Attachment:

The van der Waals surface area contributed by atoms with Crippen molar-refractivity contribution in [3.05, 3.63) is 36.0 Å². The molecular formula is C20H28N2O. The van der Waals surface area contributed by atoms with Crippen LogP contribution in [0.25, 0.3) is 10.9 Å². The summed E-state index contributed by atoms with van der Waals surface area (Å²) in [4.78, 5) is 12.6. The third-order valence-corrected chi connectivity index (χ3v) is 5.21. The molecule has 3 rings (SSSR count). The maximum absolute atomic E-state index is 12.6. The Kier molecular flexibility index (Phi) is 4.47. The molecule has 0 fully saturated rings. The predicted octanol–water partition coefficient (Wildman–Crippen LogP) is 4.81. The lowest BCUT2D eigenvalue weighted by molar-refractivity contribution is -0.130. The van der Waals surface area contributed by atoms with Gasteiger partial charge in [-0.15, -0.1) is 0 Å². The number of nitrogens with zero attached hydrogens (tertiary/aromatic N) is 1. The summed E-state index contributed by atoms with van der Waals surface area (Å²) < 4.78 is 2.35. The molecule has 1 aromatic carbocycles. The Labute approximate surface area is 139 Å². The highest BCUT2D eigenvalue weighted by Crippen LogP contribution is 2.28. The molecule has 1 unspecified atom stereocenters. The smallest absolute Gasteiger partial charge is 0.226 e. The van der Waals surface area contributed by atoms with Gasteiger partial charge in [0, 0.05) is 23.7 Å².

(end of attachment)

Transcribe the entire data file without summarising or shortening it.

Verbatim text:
The van der Waals surface area contributed by atoms with Crippen molar-refractivity contribution in [3.05, 3.63) is 36.0 Å². The molecular formula is C20H28N2O. The van der Waals surface area contributed by atoms with Crippen LogP contribution in [0.25, 0.3) is 10.9 Å². The summed E-state index contributed by atoms with van der Waals surface area (Å²) in [4.78, 5) is 12.6. The third-order valence-corrected chi connectivity index (χ3v) is 5.21. The molecule has 3 rings (SSSR count). The maximum absolute atomic E-state index is 12.6. The Kier molecular flexibility index (Phi) is 4.47. The molecule has 0 fully saturated rings. The predicted octanol–water partition coefficient (Wildman–Crippen LogP) is 4.81. The lowest BCUT2D eigenvalue weighted by molar-refractivity contribution is -0.130. The van der Waals surface area contributed by atoms with Gasteiger partial charge in [-0.15, -0.1) is 0 Å². The number of nitrogens with zero attached hydrogens (tertiary/aromatic N) is 1. The summed E-state index contributed by atoms with van der Waals surface area (Å²) < 4.78 is 2.35. The molecule has 1 aromatic carbocycles. The Labute approximate surface area is 139 Å². The highest BCUT2D eigenvalue weighted by Crippen LogP contribution is 2.28. The molecule has 1 unspecified atom stereocenters. The smallest absolute Gasteiger partial charge is 0.226 e. The van der Waals surface area contributed by atoms with Gasteiger partial charge in [0, 0.05) is 23.7 Å².